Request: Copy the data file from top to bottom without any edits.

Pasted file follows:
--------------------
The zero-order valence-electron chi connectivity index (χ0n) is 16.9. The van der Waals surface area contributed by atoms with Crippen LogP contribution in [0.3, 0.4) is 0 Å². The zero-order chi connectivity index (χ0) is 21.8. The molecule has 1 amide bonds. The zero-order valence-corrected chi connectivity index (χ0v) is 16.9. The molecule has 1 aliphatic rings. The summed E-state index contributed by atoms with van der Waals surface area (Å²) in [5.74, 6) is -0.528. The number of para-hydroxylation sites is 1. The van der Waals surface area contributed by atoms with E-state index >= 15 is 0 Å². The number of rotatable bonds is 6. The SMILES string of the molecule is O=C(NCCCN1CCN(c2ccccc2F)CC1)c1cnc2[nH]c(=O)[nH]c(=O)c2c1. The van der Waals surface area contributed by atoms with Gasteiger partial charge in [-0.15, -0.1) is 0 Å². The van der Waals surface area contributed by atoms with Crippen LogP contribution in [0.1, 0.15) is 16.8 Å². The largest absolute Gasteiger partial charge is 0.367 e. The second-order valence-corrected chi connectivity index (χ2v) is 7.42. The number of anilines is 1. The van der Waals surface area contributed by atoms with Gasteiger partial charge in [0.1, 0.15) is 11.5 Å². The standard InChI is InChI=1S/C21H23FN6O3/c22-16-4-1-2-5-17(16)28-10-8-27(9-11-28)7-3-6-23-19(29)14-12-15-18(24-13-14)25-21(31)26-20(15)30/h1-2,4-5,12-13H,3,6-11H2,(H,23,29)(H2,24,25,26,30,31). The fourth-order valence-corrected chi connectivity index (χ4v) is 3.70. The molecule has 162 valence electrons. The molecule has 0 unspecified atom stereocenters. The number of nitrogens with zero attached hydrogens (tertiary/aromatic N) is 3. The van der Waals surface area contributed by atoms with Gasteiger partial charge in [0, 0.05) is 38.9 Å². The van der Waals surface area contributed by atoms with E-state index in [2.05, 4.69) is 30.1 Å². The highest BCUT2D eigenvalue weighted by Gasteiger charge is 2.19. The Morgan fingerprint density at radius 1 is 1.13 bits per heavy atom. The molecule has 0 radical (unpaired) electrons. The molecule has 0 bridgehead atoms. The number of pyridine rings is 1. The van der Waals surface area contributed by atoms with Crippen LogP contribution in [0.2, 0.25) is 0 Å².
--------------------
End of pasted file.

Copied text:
The zero-order valence-electron chi connectivity index (χ0n) is 16.9. The van der Waals surface area contributed by atoms with Crippen LogP contribution in [0.3, 0.4) is 0 Å². The zero-order chi connectivity index (χ0) is 21.8. The molecule has 1 amide bonds. The zero-order valence-corrected chi connectivity index (χ0v) is 16.9. The molecule has 1 aliphatic rings. The summed E-state index contributed by atoms with van der Waals surface area (Å²) in [5.74, 6) is -0.528. The number of para-hydroxylation sites is 1. The van der Waals surface area contributed by atoms with E-state index >= 15 is 0 Å². The number of rotatable bonds is 6. The SMILES string of the molecule is O=C(NCCCN1CCN(c2ccccc2F)CC1)c1cnc2[nH]c(=O)[nH]c(=O)c2c1. The van der Waals surface area contributed by atoms with Gasteiger partial charge in [-0.15, -0.1) is 0 Å². The van der Waals surface area contributed by atoms with Crippen LogP contribution in [0.1, 0.15) is 16.8 Å². The largest absolute Gasteiger partial charge is 0.367 e. The second-order valence-corrected chi connectivity index (χ2v) is 7.42. The number of anilines is 1. The van der Waals surface area contributed by atoms with Gasteiger partial charge in [0.1, 0.15) is 11.5 Å². The standard InChI is InChI=1S/C21H23FN6O3/c22-16-4-1-2-5-17(16)28-10-8-27(9-11-28)7-3-6-23-19(29)14-12-15-18(24-13-14)25-21(31)26-20(15)30/h1-2,4-5,12-13H,3,6-11H2,(H,23,29)(H2,24,25,26,30,31). The fourth-order valence-corrected chi connectivity index (χ4v) is 3.70. The molecule has 162 valence electrons. The molecule has 0 unspecified atom stereocenters. The number of nitrogens with zero attached hydrogens (tertiary/aromatic N) is 3. The van der Waals surface area contributed by atoms with Gasteiger partial charge in [0, 0.05) is 38.9 Å². The van der Waals surface area contributed by atoms with E-state index in [2.05, 4.69) is 30.1 Å². The highest BCUT2D eigenvalue weighted by Gasteiger charge is 2.19. The Morgan fingerprint density at radius 1 is 1.13 bits per heavy atom. The molecule has 0 radical (unpaired) electrons. The molecule has 0 bridgehead atoms. The number of pyridine rings is 1. The van der Waals surface area contributed by atoms with Crippen LogP contribution in [0.2, 0.25) is 0 Å².